gunshot wound to the back of his head.
firearm toolmark examiner concluded that the same gun had
fired the two .25 caliber bullets in evidence-one found
lodged in Smith's motel room wall and one recovered from
Tampone's brain. He explained the bullets could not have
been fired from Smith's .22 caliber revolver, suggesting
both were fired from Brown's .25 caliber gun. However, it
appears that the State never found Brown's gun because it
was not entered into evidence at trial.
detectives questioned Brown about the Cadillac and
circumstances surrounding Tampone's death, Brown kept
changing his story. First, Brown denied that he had a gray
Cadillac or knew anyone with one. When confronted with the
Facebook picture of his "new lac, " Brown claimed
it was not his. Next, Brown said he rented Tampone's
Cadillac on New Year's Eve. Finally, Brown admitted that
he went to Tampone's house on December 31, 2012, and took
Tampone's clothing, cell phone, and Cadillac. However,
Brown claimed Smith killed Tampone and gave the car and phone
Shawn Rhone Homicide
recently recited the basic facts of Shawn Rhone's
homicide when we affirmed the conviction of Milo Brown,
Brown's brother and accomplice, in a separate case. On
January 2, 2013:
"Shawn Rhone was at the Wichita home of his girlfriend,
LaDonta Alford. Rhone left around 5:30 or 6 p.m. after having
received a phone call. Before Rhone left, he told Alford
'[t]hat he was going to go make a run.' Alford would
testify at trial that this meant Rhone was leaving to sell
someone marijuana, but she did not testify on whether she
actually saw marijuana in Rhone's possession before he
left her home. Rhone also received a text message containing
an address on Northeast Parkway in Wichita.
"Just after 7 that evening, Wichita Police Officer
Charles Byers reported to his dispatcher that he had heard
six gunshots while patrolling just east of Northeast Parkway.
Two residents living on Northeast Parkway also reported
"About that time, Carl Lemons, an off-duty police
officer, was arriving at his part-time job as a security
guard at a nearby QuikTrip. A customer came into the store
and told the clerk that a man in the parking lot had been
shot. Lemons called 911 to report the shooting; Byers heard
this call and drove to the QuikTrip.
"When Lemons emerged from the store, he found a man
lying on the ground next to a car. The car's rear window
and one of its taillights had been shot out. A cell phone was
lying near the victim. Lemons asked the man a series of
questions, but the man had difficulty communicating. He was
able to tell Lemons . . . 'Parkway or Parkwood' and
that his first name was Shawn. Investigators would later
identify the man as Shawn Rhone.
"After emergency medical responders arrived on the
scene, Rhone was transported to Wesley Medical Center, where
he later died." State v. Brown, 303 Kan. 995,
996, 368 P.3d 1101 (2016).
had sustained one gunshot wound to his neck and another to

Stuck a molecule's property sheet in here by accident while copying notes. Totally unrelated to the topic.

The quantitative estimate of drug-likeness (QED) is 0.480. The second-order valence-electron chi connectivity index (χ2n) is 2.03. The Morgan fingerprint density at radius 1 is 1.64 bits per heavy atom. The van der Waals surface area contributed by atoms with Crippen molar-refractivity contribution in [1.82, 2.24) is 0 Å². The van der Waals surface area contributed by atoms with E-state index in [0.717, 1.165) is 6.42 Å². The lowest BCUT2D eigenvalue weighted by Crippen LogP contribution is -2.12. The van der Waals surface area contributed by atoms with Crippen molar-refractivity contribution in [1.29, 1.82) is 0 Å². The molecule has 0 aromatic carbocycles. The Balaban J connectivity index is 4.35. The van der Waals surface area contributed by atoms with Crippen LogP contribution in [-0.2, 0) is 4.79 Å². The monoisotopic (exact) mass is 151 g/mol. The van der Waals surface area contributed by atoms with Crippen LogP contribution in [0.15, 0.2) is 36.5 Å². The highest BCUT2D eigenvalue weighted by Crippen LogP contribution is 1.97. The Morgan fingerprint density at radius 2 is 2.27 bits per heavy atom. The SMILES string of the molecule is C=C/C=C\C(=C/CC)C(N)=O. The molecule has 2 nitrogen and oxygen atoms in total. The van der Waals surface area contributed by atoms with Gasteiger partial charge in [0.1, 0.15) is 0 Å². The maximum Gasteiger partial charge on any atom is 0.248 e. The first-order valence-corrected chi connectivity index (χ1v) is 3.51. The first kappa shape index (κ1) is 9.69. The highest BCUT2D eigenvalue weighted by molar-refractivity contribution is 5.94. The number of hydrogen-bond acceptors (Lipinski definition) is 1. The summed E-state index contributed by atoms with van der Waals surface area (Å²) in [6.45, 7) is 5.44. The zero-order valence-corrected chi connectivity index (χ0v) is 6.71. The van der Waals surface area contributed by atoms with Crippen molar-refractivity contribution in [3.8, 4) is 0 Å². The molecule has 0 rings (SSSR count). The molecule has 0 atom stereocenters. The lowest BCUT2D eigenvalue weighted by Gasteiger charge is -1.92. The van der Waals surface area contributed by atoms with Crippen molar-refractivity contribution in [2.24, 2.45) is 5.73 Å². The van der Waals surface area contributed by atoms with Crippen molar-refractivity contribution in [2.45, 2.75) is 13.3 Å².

his chest. The medical examiner concluded that the gunshot to
the chest was the cause of Rhone's death.
observed multiple bullet holes in the back of Rhone's
vehicle, bullet fragments inside the vehicle, and a spent
cartridge casing on the front floorboard. However, they found
no blood, drugs, or cash in Rhone's car. Officers also
found shell casings and windshield glass fragments near 1757
Northeast Parkway. Firearm analysis indicated that at least
two guns were fired at the scene.
looked at Rhone's phone and found a text received shortly
before 7 p.m. directing him to meet at 1757 Northeast
Parkway. They determined that the number calling and texting
Rhone's phone prior to the shooting belonged to Euva
Brown, mother of three sons, Milo, Jerone, and the appellant,
Shawn Brown. Ms. Brown said her kids mostly used that phone.
When Ms. Brown was at the police department, Tampone's
cell phone number called her phone. Tampone's number was
listed in her phone under "Shiz, " Shawn
Brown's alias. Officers also discovered texts on Ms.
Brown's phone to Shawn Brown at Tampone's number.
Brown recalled that on January 2, 2013, her three sons left
the house in a gray Cadillac that Shawn was driving and
arrived home around 10 p.m. However, Milo's movements
were closely tracked that night-he was wearing a GPS ankle
monitor because he was on parole. The GPS system located Milo
around 1757 Northeast Parkway at the time of the shooting.
initially denied knowing about the shooting. However, Brown
later admitted that he dropped Milo and his cousin off at
1757 Northeast Parkway and then he and Jerone pulled around
the corner. After shots were fired, Brown and Jerone picked
the two up and drove away. Brown kept telling detectives that
"he didn't know anybody was going to get
robbed"-though detectives had not yet mentioned a
robbery. Brown claimed the robbery was his cousin's idea
and they planned to take "money and shit."
Tampone homicide, Brown was charged with felony murder and
aggravated robbery. In the Rhone homicide, Brown was charged
with felony murder, attempted aggravated robbery, and
criminal discharge of a firearm. The two cases were
consolidated for trial pursuant to K.S.A. 22-3203. The
district court denied Brown's motion to suppress
statements he made to detectives.
found Brown guilty of all charges, and the district court
denied Brown's motions for acquittal and a new trial. The
court sentenced Brown to a total of two life sentences plus
228 months, to be served consecutively. Brown appealed
directly to this court pursuant to ...